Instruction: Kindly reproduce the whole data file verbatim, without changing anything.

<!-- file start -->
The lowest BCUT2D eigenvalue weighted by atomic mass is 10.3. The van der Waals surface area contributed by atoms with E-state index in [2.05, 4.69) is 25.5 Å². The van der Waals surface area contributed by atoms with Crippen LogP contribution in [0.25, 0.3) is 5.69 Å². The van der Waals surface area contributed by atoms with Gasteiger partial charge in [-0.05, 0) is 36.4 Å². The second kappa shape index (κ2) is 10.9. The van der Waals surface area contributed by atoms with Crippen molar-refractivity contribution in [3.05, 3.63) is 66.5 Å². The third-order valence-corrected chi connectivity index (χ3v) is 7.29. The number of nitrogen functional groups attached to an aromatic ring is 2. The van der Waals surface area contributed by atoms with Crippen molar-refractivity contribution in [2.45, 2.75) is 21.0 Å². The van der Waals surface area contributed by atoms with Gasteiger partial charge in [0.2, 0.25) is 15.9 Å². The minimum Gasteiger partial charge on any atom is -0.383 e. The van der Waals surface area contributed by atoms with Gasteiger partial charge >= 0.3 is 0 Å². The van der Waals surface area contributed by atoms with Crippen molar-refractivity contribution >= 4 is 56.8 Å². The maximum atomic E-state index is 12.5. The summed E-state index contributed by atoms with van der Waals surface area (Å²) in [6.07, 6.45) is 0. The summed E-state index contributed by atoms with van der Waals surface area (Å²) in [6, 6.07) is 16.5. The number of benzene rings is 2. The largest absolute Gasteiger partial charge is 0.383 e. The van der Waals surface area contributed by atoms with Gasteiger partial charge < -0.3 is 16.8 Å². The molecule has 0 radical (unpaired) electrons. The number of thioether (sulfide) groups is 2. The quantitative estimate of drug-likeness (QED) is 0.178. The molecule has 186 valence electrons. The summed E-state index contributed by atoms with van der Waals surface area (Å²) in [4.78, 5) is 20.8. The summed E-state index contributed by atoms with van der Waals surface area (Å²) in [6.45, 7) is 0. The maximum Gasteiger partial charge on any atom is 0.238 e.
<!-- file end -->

The lowest BCUT2D eigenvalue weighted by atomic mass is 10.3. The van der Waals surface area contributed by atoms with E-state index in [2.05, 4.69) is 25.5 Å². The van der Waals surface area contributed by atoms with Crippen LogP contribution in [0.25, 0.3) is 5.69 Å². The van der Waals surface area contributed by atoms with Gasteiger partial charge in [-0.05, 0) is 36.4 Å². The second kappa shape index (κ2) is 10.9. The van der Waals surface area contributed by atoms with Crippen molar-refractivity contribution in [3.05, 3.63) is 66.5 Å². The third-order valence-corrected chi connectivity index (χ3v) is 7.29. The number of nitrogen functional groups attached to an aromatic ring is 2. The van der Waals surface area contributed by atoms with Crippen molar-refractivity contribution in [2.45, 2.75) is 21.0 Å². The van der Waals surface area contributed by atoms with Gasteiger partial charge in [0.2, 0.25) is 15.9 Å². The minimum Gasteiger partial charge on any atom is -0.383 e. The van der Waals surface area contributed by atoms with Gasteiger partial charge >= 0.3 is 0 Å². The van der Waals surface area contributed by atoms with Crippen molar-refractivity contribution >= 4 is 56.8 Å². The maximum atomic E-state index is 12.5. The summed E-state index contributed by atoms with van der Waals surface area (Å²) in [6.07, 6.45) is 0. The summed E-state index contributed by atoms with van der Waals surface area (Å²) in [6, 6.07) is 16.5. The number of benzene rings is 2. The largest absolute Gasteiger partial charge is 0.383 e. The van der Waals surface area contributed by atoms with Gasteiger partial charge < -0.3 is 16.8 Å². The molecule has 0 radical (unpaired) electrons. The number of thioether (sulfide) groups is 2. The quantitative estimate of drug-likeness (QED) is 0.178. The molecule has 186 valence electrons. The summed E-state index contributed by atoms with van der Waals surface area (Å²) in [4.78, 5) is 20.8. The summed E-state index contributed by atoms with van der Waals surface area (Å²) in [6.45, 7) is 0. The maximum Gasteiger partial charge on any atom is 0.238 e.